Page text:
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Borja Salvador Culla, Irmgard Behlau, Rony R. Sayegh, François Delori, Claes H. Dohlman; Light-induced Maculopathy After Keratoprosthesis Surgery - True Or False?. Invest. Ophthalmol. Vis. Sci. 2012;53(14):6065.
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To assess possible light damage to the retina by the surgical microscope during implantation of a Boston Keratoprosthesis (KPro) in rabbits.
A Zeiss ST-7 operating microscope was used. The theoretical retinal irradiance from the microscope was calculated from the measured irradiance at the working distance (16.5 cm). Also, light transmittance through an unused KPro was measured. A KPro was implanted into one eye of each of 10 Dutch-belted rabbits, by the same surgeon, with the optic of the KPro covered during the procedure to avoid any uncontrolled light exposure to the retina. Retinoscopy was performed right after implantation, and external additional lenses were used when needed, to focus the light on the retina. The operated eyes were then continuously exposed to a fixed light intensity under the microscope for 1 hour. After the exposure, the rabbits were monitored for 9 days and treated daily with both topical antibiotics and steroids. Fluorescein angiography (FA) was carried out at days 2 and 9, after which the animals were euthanized, the eyes enucleated and sent for histopathology.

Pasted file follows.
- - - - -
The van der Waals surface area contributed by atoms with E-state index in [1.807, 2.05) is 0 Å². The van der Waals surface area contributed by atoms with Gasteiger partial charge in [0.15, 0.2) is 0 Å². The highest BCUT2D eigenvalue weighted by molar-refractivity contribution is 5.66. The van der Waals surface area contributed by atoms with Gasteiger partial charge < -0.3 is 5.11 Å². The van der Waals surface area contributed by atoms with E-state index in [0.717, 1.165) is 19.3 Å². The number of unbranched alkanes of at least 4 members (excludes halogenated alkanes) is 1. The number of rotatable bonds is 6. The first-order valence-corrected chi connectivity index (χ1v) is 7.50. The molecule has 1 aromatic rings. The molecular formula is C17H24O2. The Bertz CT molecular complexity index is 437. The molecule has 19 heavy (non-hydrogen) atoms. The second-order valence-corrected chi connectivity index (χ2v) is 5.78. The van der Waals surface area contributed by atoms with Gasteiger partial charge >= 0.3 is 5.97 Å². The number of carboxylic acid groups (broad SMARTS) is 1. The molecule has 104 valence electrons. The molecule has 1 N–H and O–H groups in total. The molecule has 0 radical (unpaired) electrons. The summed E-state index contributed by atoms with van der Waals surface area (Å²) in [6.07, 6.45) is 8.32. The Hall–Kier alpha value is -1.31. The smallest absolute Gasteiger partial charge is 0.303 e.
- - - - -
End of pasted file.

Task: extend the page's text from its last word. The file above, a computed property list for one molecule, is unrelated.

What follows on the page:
FA showed no leak of dye or other morphological changes in any of our rabbits. Histological examination with H&E staining showed no morphological retinal changes in any of our cases. Light transmittance of the isolated KPro indicated blockage of short wavelengths (from 0.001% at 200nm to 42% at 390nm) and of long wavelengths (12-35% at the range of 1660-1750nm). In addition, the surgical microscope blocked part of the blue, ultraviolet (UV), and infrared (IR) wavelengths of the light spectrum.
Our results show that the PMMA of the Boston KPro has a low transmittance of phototoxic wavelengths of light. In addition, modern surgical microscopes have filters for UV and IR wavelengths of the light spectrum. No morphologic damage to the retina from the microscope light exposure could be demonstrated. Thus, there should be very low risk of light damage to the retina during routine KPro surgery.
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